Forget The Common Cold, Find Out Why My Striped Shirts are Fading 3/8
May. 18, 1993
WASHINGTON (AP) _ So it's not the Bermuda Triangle or the search for Atlantis. The Mystery of the Disappearing Shirt Stripes, which baffled shirt makers and launderers for years, is solved.
''It's responsible for a lot of the white hair I have,'' said Betty Leppin, research director for the International Fabricare Institute.
The problem first appeared in the mid-1980s with a rash of complaints about striped or plaid cotton dress shirts that tore or began to lose their stripes after just a few washings at a commercial laundry. Some solid-color shirts, mainly of oxford cloth with interwoven blue and white threads, also showed damage.
The problem seemed to plague only 100 percent cotton shirts - the togs of choice for millions of American businessmen and a few businesswomen as well.
For years, folks at the laundry had no answer when the irate shirt-owner demanded an explanation for the slowly disappearing stripes.
Now research has finally found the culprit: chemicals.
Actually, the explanation is a bit more complicated, having to do with the relationship between laundry chemicals, dyes and pH balance, a measure of acidity.
Commercial laundry chemicals leave wet cotton shirts with a low pH level, and that makes cotton yarn treated with certain dyes gradually disintegrate under the heat of pressing, according to Fabricare researchers.
Researchers say the problem can be solved by changing the type of dye used on cotton shirts or changing the way commercial laundries clean them.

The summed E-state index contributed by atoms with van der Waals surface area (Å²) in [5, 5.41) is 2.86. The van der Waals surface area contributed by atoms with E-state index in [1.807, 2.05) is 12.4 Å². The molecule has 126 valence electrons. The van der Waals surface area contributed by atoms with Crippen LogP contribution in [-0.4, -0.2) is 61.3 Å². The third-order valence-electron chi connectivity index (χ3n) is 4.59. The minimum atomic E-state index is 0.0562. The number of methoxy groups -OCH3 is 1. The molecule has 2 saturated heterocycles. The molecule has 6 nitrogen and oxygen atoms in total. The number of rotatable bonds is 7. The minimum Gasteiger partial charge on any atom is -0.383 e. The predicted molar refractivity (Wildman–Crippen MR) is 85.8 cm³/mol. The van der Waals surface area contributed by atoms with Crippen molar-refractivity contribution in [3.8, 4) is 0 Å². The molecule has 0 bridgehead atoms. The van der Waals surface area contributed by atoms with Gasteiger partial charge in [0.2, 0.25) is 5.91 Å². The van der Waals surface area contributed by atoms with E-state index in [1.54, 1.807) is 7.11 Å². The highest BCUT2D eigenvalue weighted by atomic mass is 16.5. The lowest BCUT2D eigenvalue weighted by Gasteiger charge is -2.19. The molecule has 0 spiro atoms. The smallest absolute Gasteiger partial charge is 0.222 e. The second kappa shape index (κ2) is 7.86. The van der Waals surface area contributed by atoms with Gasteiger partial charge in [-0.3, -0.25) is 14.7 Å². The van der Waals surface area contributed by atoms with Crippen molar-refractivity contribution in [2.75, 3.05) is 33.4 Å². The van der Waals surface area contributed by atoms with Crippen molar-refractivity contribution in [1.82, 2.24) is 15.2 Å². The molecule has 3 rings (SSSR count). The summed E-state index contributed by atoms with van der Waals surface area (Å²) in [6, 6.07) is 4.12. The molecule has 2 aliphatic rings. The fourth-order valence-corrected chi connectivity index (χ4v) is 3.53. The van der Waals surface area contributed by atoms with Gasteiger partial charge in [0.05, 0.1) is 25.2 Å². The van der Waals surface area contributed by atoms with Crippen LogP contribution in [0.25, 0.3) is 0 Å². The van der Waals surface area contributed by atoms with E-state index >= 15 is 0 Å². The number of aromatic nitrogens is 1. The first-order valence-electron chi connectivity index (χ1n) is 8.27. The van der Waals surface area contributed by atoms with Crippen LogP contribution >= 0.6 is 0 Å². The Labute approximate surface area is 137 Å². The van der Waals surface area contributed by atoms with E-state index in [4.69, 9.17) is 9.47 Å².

Shirt makers steadfastly refuse to switch to another type of dye.
''You couldn't get the bright fashion colors, and the price would not be acceptable to the people who buy the shirts,'' said Jacquie Sain, product testing manager for Salant Corp., a large menswear maker based in New York.
So it's left to laundries to solve the problem. Several chemical companies have come up with a laundry fluid to adjust the pH level and save the stripes.
The International Fabricare Institute, which represents laundries and dry cleaners, recommended a year ago that its members begin using the new products when washing shirts.
Ms. Leppin said the Silver Spring, Md.-based institute doesn't have statistics on how many laundries have followed its advice. She suggests that cotton shirt wearers check with their laundry.
Brian Grozbean, owner of Lustre Cleaners of Capitol Hill in Washington, said he learned about the remedy just this month. He plans to try it, even though it will cost a few extra pennies per load.
''It definitely would be worth it,'' Grozbean said.
Another solution for consumers is washing cotton shirts at home, where they shouldn't be damaged, or buying cheaper polyester-cotton blends, because the problem dye is only used on 100 percent cotton shirts.
One mystery remains: Why did the problem suddenly appear in the '80s, although the dyes and laundry chemicals were not new?
Ms. Sain believes it was because 100 percent cotton shirts for men became popular then, and pinstripes and oxfords were a staple of preppy fashion. Previously, men's dress shirts were usually white, she said.
''Now men are spoiled,'' she said. ''They're not about to give up their red striped shirts.''